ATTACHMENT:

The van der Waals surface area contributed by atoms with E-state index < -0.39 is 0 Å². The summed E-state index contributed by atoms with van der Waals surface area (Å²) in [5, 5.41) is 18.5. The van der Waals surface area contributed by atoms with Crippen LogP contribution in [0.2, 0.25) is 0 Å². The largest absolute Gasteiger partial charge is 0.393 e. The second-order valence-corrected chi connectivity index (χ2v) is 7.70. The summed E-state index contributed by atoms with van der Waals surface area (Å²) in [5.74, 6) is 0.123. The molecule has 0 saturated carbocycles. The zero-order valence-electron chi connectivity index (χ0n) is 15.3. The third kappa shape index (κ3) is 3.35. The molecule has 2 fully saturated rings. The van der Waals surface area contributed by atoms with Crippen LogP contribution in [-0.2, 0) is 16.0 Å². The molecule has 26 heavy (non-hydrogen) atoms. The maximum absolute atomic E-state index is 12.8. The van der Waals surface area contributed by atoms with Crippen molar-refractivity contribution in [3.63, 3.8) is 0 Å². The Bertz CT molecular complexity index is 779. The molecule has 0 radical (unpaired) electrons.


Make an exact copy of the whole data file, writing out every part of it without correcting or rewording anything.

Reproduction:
The van der Waals surface area contributed by atoms with E-state index < -0.39 is 0 Å². The summed E-state index contributed by atoms with van der Waals surface area (Å²) in [5, 5.41) is 18.5. The van der Waals surface area contributed by atoms with Crippen LogP contribution in [0.2, 0.25) is 0 Å². The largest absolute Gasteiger partial charge is 0.393 e. The second-order valence-corrected chi connectivity index (χ2v) is 7.70. The summed E-state index contributed by atoms with van der Waals surface area (Å²) in [5.74, 6) is 0.123. The molecule has 0 saturated carbocycles. The zero-order valence-electron chi connectivity index (χ0n) is 15.3. The third kappa shape index (κ3) is 3.35. The molecule has 2 fully saturated rings. The van der Waals surface area contributed by atoms with Crippen LogP contribution in [-0.2, 0) is 16.0 Å². The molecule has 26 heavy (non-hydrogen) atoms. The maximum absolute atomic E-state index is 12.8. The van der Waals surface area contributed by atoms with Crippen molar-refractivity contribution in [3.63, 3.8) is 0 Å². The Bertz CT molecular complexity index is 779. The molecule has 0 radical (unpaired) electrons.